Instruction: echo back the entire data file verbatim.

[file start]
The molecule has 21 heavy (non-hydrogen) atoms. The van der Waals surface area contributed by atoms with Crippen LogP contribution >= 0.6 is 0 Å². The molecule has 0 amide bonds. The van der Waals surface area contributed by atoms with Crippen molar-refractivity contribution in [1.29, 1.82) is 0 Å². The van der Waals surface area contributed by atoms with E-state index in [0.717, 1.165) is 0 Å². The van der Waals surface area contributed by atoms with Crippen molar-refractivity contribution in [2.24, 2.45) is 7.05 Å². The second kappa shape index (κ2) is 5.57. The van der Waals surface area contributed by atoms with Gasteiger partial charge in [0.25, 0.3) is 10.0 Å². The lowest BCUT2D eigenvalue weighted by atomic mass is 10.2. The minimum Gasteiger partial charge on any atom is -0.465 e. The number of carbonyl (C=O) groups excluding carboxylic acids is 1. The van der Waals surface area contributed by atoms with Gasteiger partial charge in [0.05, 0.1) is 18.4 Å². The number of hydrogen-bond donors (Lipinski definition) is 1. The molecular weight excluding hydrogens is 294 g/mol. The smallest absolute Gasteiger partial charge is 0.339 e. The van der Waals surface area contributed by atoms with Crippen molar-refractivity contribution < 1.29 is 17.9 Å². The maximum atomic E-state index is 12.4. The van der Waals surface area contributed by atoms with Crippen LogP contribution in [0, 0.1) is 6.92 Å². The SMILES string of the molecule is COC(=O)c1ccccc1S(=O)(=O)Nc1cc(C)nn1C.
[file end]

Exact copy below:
The molecule has 21 heavy (non-hydrogen) atoms. The van der Waals surface area contributed by atoms with Crippen LogP contribution >= 0.6 is 0 Å². The molecule has 0 amide bonds. The van der Waals surface area contributed by atoms with Crippen molar-refractivity contribution in [1.29, 1.82) is 0 Å². The van der Waals surface area contributed by atoms with E-state index in [0.717, 1.165) is 0 Å². The van der Waals surface area contributed by atoms with Crippen molar-refractivity contribution in [2.24, 2.45) is 7.05 Å². The second kappa shape index (κ2) is 5.57. The van der Waals surface area contributed by atoms with Gasteiger partial charge in [0.25, 0.3) is 10.0 Å². The lowest BCUT2D eigenvalue weighted by atomic mass is 10.2. The minimum Gasteiger partial charge on any atom is -0.465 e. The number of carbonyl (C=O) groups excluding carboxylic acids is 1. The van der Waals surface area contributed by atoms with Gasteiger partial charge in [0.05, 0.1) is 18.4 Å². The number of hydrogen-bond donors (Lipinski definition) is 1. The molecular weight excluding hydrogens is 294 g/mol. The smallest absolute Gasteiger partial charge is 0.339 e. The van der Waals surface area contributed by atoms with Crippen molar-refractivity contribution < 1.29 is 17.9 Å². The maximum atomic E-state index is 12.4. The van der Waals surface area contributed by atoms with Crippen LogP contribution in [0, 0.1) is 6.92 Å². The SMILES string of the molecule is COC(=O)c1ccccc1S(=O)(=O)Nc1cc(C)nn1C.